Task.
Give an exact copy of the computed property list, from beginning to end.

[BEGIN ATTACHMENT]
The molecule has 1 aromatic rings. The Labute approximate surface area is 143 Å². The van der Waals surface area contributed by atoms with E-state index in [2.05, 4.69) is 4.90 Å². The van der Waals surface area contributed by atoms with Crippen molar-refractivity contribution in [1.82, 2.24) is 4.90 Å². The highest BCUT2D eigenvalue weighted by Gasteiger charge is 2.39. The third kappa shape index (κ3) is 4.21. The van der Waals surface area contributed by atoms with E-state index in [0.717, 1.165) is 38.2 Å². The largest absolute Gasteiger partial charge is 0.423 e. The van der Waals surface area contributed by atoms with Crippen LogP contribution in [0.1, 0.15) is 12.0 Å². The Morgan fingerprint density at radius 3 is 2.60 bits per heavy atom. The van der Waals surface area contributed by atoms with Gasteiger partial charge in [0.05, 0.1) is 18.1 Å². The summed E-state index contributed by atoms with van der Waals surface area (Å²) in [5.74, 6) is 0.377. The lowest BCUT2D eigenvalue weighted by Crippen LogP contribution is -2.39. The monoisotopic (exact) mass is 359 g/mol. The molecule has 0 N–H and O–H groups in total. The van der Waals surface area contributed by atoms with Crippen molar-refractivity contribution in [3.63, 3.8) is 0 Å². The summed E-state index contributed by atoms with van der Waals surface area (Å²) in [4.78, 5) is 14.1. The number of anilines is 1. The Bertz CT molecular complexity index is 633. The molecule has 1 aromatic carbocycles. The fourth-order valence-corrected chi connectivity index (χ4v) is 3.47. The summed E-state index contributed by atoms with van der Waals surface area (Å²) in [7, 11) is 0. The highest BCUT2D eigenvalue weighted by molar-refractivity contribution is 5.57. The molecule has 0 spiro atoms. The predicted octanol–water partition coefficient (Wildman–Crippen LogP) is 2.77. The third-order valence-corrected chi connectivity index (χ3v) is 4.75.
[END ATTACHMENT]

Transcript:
The molecule has 1 aromatic rings. The Labute approximate surface area is 143 Å². The van der Waals surface area contributed by atoms with E-state index in [2.05, 4.69) is 4.90 Å². The van der Waals surface area contributed by atoms with Crippen molar-refractivity contribution in [1.82, 2.24) is 4.90 Å². The highest BCUT2D eigenvalue weighted by Gasteiger charge is 2.39. The third kappa shape index (κ3) is 4.21. The van der Waals surface area contributed by atoms with E-state index in [0.717, 1.165) is 38.2 Å². The largest absolute Gasteiger partial charge is 0.423 e. The van der Waals surface area contributed by atoms with Crippen LogP contribution in [0.1, 0.15) is 12.0 Å². The Morgan fingerprint density at radius 3 is 2.60 bits per heavy atom. The van der Waals surface area contributed by atoms with Gasteiger partial charge in [0.05, 0.1) is 18.1 Å². The summed E-state index contributed by atoms with van der Waals surface area (Å²) in [5.74, 6) is 0.377. The lowest BCUT2D eigenvalue weighted by Crippen LogP contribution is -2.39. The monoisotopic (exact) mass is 359 g/mol. The molecule has 0 N–H and O–H groups in total. The van der Waals surface area contributed by atoms with Crippen molar-refractivity contribution in [3.63, 3.8) is 0 Å². The summed E-state index contributed by atoms with van der Waals surface area (Å²) in [4.78, 5) is 14.1. The number of anilines is 1. The Bertz CT molecular complexity index is 633. The molecule has 1 aromatic carbocycles. The fourth-order valence-corrected chi connectivity index (χ4v) is 3.47. The summed E-state index contributed by atoms with van der Waals surface area (Å²) in [7, 11) is 0. The highest BCUT2D eigenvalue weighted by molar-refractivity contribution is 5.57. The molecule has 0 spiro atoms. The predicted octanol–water partition coefficient (Wildman–Crippen LogP) is 2.77. The third-order valence-corrected chi connectivity index (χ3v) is 4.75.